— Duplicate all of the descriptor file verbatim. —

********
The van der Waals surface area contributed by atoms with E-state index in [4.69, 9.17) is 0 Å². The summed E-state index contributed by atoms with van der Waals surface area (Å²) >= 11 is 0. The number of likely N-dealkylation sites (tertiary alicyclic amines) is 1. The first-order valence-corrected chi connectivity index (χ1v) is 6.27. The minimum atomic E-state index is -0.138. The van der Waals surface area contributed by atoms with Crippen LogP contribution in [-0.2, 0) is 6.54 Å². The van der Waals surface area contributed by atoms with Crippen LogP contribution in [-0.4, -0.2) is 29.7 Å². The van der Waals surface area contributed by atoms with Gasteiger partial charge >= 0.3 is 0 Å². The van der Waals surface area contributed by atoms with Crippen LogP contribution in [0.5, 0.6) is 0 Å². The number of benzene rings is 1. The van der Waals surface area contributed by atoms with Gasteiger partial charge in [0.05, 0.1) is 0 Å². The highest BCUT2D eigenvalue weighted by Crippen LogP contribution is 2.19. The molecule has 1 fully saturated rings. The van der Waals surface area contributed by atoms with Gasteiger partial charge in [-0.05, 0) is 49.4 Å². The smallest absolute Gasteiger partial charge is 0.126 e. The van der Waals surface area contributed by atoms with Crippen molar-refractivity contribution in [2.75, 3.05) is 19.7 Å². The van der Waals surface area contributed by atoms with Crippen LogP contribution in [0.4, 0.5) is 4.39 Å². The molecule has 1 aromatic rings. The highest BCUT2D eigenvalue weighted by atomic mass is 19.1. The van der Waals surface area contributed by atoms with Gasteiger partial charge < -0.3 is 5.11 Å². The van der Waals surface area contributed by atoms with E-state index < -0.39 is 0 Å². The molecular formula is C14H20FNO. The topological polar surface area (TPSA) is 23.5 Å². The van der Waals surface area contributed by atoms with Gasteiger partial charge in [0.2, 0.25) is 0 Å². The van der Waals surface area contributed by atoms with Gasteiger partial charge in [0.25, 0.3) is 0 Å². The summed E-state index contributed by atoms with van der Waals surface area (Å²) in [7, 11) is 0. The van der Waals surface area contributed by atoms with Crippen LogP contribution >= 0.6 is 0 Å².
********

The van der Waals surface area contributed by atoms with E-state index in [4.69, 9.17) is 0 Å². The summed E-state index contributed by atoms with van der Waals surface area (Å²) >= 11 is 0. The number of likely N-dealkylation sites (tertiary alicyclic amines) is 1. The first-order valence-corrected chi connectivity index (χ1v) is 6.27. The minimum atomic E-state index is -0.138. The van der Waals surface area contributed by atoms with Crippen LogP contribution in [-0.2, 0) is 6.54 Å². The van der Waals surface area contributed by atoms with Crippen LogP contribution in [-0.4, -0.2) is 29.7 Å². The van der Waals surface area contributed by atoms with Gasteiger partial charge >= 0.3 is 0 Å². The van der Waals surface area contributed by atoms with Crippen LogP contribution in [0.5, 0.6) is 0 Å². The number of benzene rings is 1. The van der Waals surface area contributed by atoms with Gasteiger partial charge in [0.05, 0.1) is 0 Å². The highest BCUT2D eigenvalue weighted by Crippen LogP contribution is 2.19. The molecule has 1 fully saturated rings. The van der Waals surface area contributed by atoms with Gasteiger partial charge in [-0.05, 0) is 49.4 Å². The smallest absolute Gasteiger partial charge is 0.126 e. The van der Waals surface area contributed by atoms with Crippen molar-refractivity contribution in [2.75, 3.05) is 19.7 Å². The van der Waals surface area contributed by atoms with Crippen LogP contribution in [0.4, 0.5) is 4.39 Å². The molecule has 1 aromatic rings. The highest BCUT2D eigenvalue weighted by atomic mass is 19.1. The van der Waals surface area contributed by atoms with Gasteiger partial charge < -0.3 is 5.11 Å². The van der Waals surface area contributed by atoms with E-state index < -0.39 is 0 Å². The molecular formula is C14H20FNO. The topological polar surface area (TPSA) is 23.5 Å². The van der Waals surface area contributed by atoms with Gasteiger partial charge in [0.2, 0.25) is 0 Å². The van der Waals surface area contributed by atoms with Gasteiger partial charge in [0.25, 0.3) is 0 Å². The summed E-state index contributed by atoms with van der Waals surface area (Å²) in [7, 11) is 0. The van der Waals surface area contributed by atoms with Crippen LogP contribution >= 0.6 is 0 Å².